Gay Muslims in Turkey: torn between religion and sexuality
Ertugrul -- the president of a Muslim homosexual association in Turkey -- stands near the Istiklal Avenue in Istanbul, on July 28, 2013.
Ertugrul, who did not want to give his last name, is president of the group Muslims and Gays, which he says wants to "break taboos" in Muslim-majority Turkey, where gays are still subject to violence and abuse.
"There are still regions where people kill gays and lesbians to keep the honour of the family intact," he said.
"For religious clerics, homosexuality is a test. If you succumb to temptation, you will go to hell. If you resist, you will be pardoned and go to heaven," explained the 39-year-old, a practising Muslim.
Homosexuality and trans-sexuality are not illegal in Turkey but police regularly swoop -- with or without authorisation -- on parks, bars or hammams they believe gays frequent to check for prostitution.
People are then taken to police stations where officers check their identities and if they have a criminal record.
Critics say the checks are a way of putting pressure on the gay community.
In 2010, the Turkish minister for Women and the Family, Selma Aliye Kavaf, fell foul of gay rights groups when she classified homosexuality as "a biological disorder" and a "disease" which needed to be "cured".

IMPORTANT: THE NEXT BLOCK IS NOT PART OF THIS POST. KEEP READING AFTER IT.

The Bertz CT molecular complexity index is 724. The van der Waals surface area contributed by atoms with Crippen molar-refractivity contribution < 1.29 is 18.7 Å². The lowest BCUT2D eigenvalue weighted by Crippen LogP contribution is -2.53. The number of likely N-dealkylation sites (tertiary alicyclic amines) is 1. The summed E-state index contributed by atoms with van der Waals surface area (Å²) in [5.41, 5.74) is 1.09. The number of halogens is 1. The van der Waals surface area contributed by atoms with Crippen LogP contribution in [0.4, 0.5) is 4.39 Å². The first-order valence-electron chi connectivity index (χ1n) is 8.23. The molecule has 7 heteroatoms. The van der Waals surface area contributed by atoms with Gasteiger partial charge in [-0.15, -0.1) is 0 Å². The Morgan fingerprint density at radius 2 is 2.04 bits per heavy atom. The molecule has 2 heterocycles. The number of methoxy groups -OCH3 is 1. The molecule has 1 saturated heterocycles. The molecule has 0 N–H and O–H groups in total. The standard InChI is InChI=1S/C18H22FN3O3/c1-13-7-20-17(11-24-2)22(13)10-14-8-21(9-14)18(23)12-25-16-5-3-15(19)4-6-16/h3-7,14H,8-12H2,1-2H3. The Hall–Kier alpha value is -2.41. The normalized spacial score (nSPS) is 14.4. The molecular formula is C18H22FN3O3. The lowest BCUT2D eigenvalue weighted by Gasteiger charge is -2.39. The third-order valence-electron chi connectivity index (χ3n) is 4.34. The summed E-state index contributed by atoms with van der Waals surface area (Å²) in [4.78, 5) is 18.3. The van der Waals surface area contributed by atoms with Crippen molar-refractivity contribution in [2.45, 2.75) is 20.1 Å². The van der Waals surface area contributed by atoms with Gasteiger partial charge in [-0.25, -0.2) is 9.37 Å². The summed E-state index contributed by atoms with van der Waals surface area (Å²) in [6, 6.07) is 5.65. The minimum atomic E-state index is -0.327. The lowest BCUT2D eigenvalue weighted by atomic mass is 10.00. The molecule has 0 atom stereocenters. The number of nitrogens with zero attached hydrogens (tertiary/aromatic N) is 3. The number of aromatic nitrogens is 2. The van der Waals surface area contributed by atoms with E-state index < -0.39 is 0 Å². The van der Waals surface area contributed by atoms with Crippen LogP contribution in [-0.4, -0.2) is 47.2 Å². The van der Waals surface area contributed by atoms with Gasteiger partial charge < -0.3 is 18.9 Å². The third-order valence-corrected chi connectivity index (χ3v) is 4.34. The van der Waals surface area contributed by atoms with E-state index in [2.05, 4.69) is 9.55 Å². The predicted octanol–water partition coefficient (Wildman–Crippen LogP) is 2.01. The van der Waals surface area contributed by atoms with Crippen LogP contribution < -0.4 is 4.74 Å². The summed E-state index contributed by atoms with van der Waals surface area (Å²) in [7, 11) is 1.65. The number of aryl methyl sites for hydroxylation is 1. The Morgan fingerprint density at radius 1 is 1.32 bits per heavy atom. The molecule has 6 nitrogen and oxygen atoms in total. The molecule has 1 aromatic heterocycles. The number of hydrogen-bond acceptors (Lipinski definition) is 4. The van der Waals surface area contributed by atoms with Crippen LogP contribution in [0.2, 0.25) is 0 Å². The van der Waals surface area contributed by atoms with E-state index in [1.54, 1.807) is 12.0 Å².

When anti-government protests swept Turkey in June, members of the LGBT (Lesbian, Gay, Bisexual and Transgender) association used the demonstrations to try and highlight their cause, but in vain, as violent attacks and even murders continue.
Gulsen, a 24-year-old who is gay, told AFP that, just the previous day, a transsexual friend had been found dead.
"We have lost count of the number of attacks, there are so many of them," he said.
He was attacked in Istanbul's Gezi park, the site made famous after controversial plans for its redevelopment sparked the June protests.
"I was talking to a young guy the other evening in the park when I was attacked by two guys who stabbed me in the face with a knife," said Gulsen, who like Ertugrul, preferred that AFP did not use his last name.
But reporting the attack is out of the question.
"Why would I?" he said. "We know that there will be another version of events and that the attackers will never be punished."
As gay Muslims struggle to reconcile religious teaching and sexuality, some prefer to try and get rid of their feelings, eager to believe that being gay is merely a phase.
"I couldn't stay gay -- my family and friends could not accept it," said Mustafa, 26.
He underwent therapy to "better understand himself" and to "try to desire a woman's body". Convinced that he could change, Mustafa married a woman in June.
"She knows that I am not in the least attracted to women but that I'm working on it," he said. He wants "to be normal", he said, "like everyone else whose lives are simple".